In the course of attending to my work, as now in the press, James Phillips introduced me also to Granville Sharp, with whom I had afterwards many interesting interviews from time to time, and whom I discovered to be a distant relation by my father’s side.
He introduced me also by letter to a correspondence with Mr. Ramsay, who in a short time afterwards came to London to see me.
He introduced me also to his cousin, Richard Phillip of Lincoln’s Inn, who was at that time on the point of joining the religious society of the Quakers. In him I found much sympathy, and a willingness to cooperate with me. When dull and disconsolate, he encouraged me. When in spirits, he stimulated me further. Him I am now to mention as a new, but soon afterwards as an active and indefatigable coadjutor in the cause. But I shall say more concerning him in a future chapter. I shall only now add, that my work was at length printed; that it was entitled, An Essay on the Slavery and Commerce of the human Species, particularly the African, translated from a Latin Dissertation, which was honoured with the First Prize in the University of Cambridge, for the Year 1785; with Additions;—and that it was ushered into the world in the month of June 1786, or in about a year after it had been read in the Senate-house in its first form.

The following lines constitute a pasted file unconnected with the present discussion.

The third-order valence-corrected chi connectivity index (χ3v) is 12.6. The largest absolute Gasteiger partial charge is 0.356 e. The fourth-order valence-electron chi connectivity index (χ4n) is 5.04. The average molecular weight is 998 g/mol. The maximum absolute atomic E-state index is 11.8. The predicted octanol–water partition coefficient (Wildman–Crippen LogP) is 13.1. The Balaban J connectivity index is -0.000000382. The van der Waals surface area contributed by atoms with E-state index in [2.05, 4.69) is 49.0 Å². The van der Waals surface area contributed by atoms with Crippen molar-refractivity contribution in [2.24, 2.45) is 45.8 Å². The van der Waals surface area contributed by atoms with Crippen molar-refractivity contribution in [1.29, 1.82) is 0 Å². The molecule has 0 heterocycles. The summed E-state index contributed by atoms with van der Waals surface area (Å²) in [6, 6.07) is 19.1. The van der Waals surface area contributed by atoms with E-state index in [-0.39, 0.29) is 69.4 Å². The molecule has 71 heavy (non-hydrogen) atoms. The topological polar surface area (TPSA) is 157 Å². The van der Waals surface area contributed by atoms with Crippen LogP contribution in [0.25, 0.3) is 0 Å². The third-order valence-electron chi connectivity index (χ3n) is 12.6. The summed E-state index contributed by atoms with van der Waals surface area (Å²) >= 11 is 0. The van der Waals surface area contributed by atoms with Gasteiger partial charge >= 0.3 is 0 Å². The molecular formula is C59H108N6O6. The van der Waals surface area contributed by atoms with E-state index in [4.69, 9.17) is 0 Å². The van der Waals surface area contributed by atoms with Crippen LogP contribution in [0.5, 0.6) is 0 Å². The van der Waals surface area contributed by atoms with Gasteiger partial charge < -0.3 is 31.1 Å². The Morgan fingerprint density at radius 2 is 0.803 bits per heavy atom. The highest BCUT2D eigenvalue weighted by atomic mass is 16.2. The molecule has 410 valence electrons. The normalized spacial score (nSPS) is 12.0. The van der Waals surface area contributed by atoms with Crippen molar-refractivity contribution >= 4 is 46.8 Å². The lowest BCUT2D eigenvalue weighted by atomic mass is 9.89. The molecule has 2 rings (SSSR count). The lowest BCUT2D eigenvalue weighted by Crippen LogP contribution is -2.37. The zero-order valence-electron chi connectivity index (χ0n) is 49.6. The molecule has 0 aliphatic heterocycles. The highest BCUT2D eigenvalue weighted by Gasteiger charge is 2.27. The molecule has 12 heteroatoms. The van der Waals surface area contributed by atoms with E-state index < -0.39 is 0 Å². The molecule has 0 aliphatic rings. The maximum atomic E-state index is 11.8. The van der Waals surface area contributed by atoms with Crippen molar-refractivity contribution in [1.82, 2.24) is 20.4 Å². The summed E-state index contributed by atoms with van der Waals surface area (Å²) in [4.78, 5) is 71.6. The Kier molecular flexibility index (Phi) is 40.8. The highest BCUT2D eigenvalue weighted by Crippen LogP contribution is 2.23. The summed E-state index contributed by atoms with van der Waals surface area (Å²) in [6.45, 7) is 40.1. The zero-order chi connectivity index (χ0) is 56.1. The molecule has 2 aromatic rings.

Continuation of the fourth class of forerunners and coadjutors up to 1787—Bennet Langton—Dr. Baker—Lord and Lady Scarsdale—Author visits Ramsay at Teston—Lady Middleton and Sir Charles (now Lord Barham)—Author declares himself at the house of the latter ready now to devote himself to the cause—reconsiders this declaration or pledge—his reasoning and struggle upon it—persists in it—returns to London—and pursues the work as now a business of his life.
I had purposed, as I said before, when I determined to publish my Essay, to wait to see how the world would receive it, or what disposition there would be in the public to favour my measures for the abolition of the Slave-trade. But the conversation, which I had held on the thirteenth of March with William Dillwyn, continued to make such an impression upon me, that I thought now there could be no occasion for waiting for such a purpose. It seemed now only necessary to go forward. Others I found had already begun the work. I had been thrown suddenly among these, as into a new world of friends. I believed also that a way was opening under Providence for support. And I now thought that nothing remained for me but to procure as many coadjutors as I could.